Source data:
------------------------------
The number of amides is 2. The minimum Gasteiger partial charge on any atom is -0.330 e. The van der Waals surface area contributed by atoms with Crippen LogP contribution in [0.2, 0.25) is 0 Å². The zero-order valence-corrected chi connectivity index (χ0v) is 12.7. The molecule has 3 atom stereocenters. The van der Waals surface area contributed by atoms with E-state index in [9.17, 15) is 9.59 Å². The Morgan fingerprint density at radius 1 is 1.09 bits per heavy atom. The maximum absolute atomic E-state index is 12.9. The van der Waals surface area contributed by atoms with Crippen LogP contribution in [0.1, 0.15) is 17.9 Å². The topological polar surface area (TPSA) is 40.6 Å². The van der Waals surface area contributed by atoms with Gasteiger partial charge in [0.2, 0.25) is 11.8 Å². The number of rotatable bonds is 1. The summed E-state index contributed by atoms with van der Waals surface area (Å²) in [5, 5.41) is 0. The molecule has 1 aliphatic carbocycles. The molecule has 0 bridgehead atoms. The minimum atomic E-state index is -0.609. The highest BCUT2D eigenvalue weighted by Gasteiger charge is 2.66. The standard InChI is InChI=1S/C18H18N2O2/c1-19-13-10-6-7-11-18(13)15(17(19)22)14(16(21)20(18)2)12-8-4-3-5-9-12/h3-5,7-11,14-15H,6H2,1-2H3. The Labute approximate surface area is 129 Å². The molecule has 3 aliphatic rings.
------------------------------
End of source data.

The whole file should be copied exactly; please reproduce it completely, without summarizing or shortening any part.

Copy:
The number of amides is 2. The minimum Gasteiger partial charge on any atom is -0.330 e. The van der Waals surface area contributed by atoms with Crippen LogP contribution in [0.2, 0.25) is 0 Å². The zero-order valence-corrected chi connectivity index (χ0v) is 12.7. The molecule has 3 atom stereocenters. The van der Waals surface area contributed by atoms with E-state index in [9.17, 15) is 9.59 Å². The Morgan fingerprint density at radius 1 is 1.09 bits per heavy atom. The maximum absolute atomic E-state index is 12.9. The van der Waals surface area contributed by atoms with Crippen LogP contribution in [0.1, 0.15) is 17.9 Å². The topological polar surface area (TPSA) is 40.6 Å². The van der Waals surface area contributed by atoms with Gasteiger partial charge in [0.2, 0.25) is 11.8 Å². The number of rotatable bonds is 1. The summed E-state index contributed by atoms with van der Waals surface area (Å²) in [5, 5.41) is 0. The molecule has 1 aliphatic carbocycles. The molecule has 0 bridgehead atoms. The minimum atomic E-state index is -0.609. The highest BCUT2D eigenvalue weighted by Gasteiger charge is 2.66. The standard InChI is InChI=1S/C18H18N2O2/c1-19-13-10-6-7-11-18(13)15(17(19)22)14(16(21)20(18)2)12-8-4-3-5-9-12/h3-5,7-11,14-15H,6H2,1-2H3. The Labute approximate surface area is 129 Å². The molecule has 3 aliphatic rings.